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2021 Korea Research Collaboratory: Emotions: Attachment and Connection in Korea's Past and Present

An online collaboratory hosted by the Korea Research Centre at The University of Western Australia


Image: Ganggang Sulae, Namsangol Hanok Village, Junggu, Seoul, 15 September 2013, Ministry of Culture, Sports and Tourism Korean Culture and
Information Service Korea.net (www.korea.net) Jeon Han, Wikimedia Commons

Date: 4–5 February 2021
Venue: Korea Research Centre at UWA. Online via Zoom
Call for Papers Deadline: 2 October 2020
Enquiries: krc@uwa.edu.au

Download a copy of the Call for Papers


Sponsored by the Academy of Korean Studies (AKS-2020-OLU-20200039), co-sponsored by the Australian Research Council Centre of Excellence for the History of Emotions, and the Institute of Advanced Studies, UWA.

Attachment and connection in Korea's past and present

Terms such as han (한), jeong (정) and perceived practices such as injeong juui (인정주의), yeongo juui (연고주의) and inmaek (인맥)have been claimed (by some) as distinctly Korean experiences of attachment and connection that have created a dynamic sense of self that is relational, interdependent, and interconnected. Most often these terms have been studied in psychological, therapeutic, pastoral and sociological contexts. With this collaboratory, we wish to broaden the analysis of such concepts and their lived experiences to analysis within the arts, literature, media, historical and contemporary social practice, by focussing particularly on their expressive forms.

We aim to explore how such experiences of attachment and connections are expressed in a range of practices, textual, material, visual, social, in Korea's past and present. Participants may wish to consider:

  • The nature of expressive practices purposed for specific contexts, and how they change over time;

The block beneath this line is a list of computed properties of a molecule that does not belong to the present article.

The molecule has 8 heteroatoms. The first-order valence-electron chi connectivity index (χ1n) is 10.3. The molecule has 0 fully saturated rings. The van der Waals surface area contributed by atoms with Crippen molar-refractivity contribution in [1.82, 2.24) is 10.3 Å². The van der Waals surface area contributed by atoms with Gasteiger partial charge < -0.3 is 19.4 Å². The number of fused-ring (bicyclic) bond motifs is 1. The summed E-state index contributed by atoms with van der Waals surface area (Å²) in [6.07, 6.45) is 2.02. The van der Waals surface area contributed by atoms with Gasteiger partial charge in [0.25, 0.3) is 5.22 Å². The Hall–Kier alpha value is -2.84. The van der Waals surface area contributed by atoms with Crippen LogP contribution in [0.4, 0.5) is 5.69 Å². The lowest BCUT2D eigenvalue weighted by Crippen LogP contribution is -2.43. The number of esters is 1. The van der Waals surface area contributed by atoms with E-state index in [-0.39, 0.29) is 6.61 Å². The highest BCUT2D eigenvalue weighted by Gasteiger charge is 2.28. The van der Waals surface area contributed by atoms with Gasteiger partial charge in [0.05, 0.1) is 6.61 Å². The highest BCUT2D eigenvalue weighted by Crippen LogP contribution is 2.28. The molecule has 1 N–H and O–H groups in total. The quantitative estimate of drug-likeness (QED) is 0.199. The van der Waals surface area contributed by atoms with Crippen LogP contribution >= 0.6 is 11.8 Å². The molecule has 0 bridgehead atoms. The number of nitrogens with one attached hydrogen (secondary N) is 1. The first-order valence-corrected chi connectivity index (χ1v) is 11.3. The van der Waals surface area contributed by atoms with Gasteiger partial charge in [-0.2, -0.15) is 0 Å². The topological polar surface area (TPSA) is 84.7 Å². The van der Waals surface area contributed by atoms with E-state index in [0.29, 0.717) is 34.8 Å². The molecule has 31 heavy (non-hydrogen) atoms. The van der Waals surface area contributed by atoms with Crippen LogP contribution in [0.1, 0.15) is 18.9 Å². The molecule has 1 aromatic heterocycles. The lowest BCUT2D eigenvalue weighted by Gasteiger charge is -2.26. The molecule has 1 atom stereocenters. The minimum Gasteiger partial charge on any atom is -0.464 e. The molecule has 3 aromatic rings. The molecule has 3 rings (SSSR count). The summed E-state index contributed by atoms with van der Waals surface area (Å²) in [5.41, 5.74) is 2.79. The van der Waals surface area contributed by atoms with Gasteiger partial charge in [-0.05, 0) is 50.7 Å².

• How gender shapes expressive practices;
  • Expressive practices in educational contexts/settings;
  • How religious and spiritual practices shape expressive practices;
  • How film, television, and other modes of popular culture articulate experiences of attachment and connection;
  • How expressive practices can both represent and enact experiences of attachment and connection.

Collectively we hope to investigate changes and continuity in expressive forms over time and their implications for experience of attachment and connection.

The Korea Research Centre at UWA

The Academy of Korea Studies-funded Korea Research Centre was established in 2020, to provide strategic leadership for the development of research and pedagogical innovation and delivery on Korea on the west coast of Australia. Its research programs will focus on Emotions, Bodies, Identities and Pedagogies. In 2020–21, the theme of Emotions forms the focus of its flagship research activities, including its Korea Research Collaboratory.

What is a Collaboratory?

Collaborative research laboratories are intensive research workshops designed to foster communication and advancement around a key theme in modern Korean society and scholarship. Collaboratories involve leading researchers participating over the course of these 1–2 day events.

Papers of the participants will be pre-circulated to the Collaboratory participants and discussion in the workshop will focus on preparing the papers for publication as a peer reviewed scholarly edited collection or journal special issue. The Collaboratory discussions will be open to wider audiences.

As we anticipate that travel restrictions will still be in place in February 2021, the first Korea Research Collaboratories will be held virtually, via Zoom link.

Applications for participation

Participation in the Collaboratory will be limited. Successful applicants will receive travel funding to visit the Korea Research Centre at an agreed time in the future. Applications for participation in the Collaboratory should include a title, abstract and short CV of the applicant. 

These should be sent to krc@uwa.edu.au by Friday 2 October 2020.

A later call will be made for those who wish to connect to the event as attendees.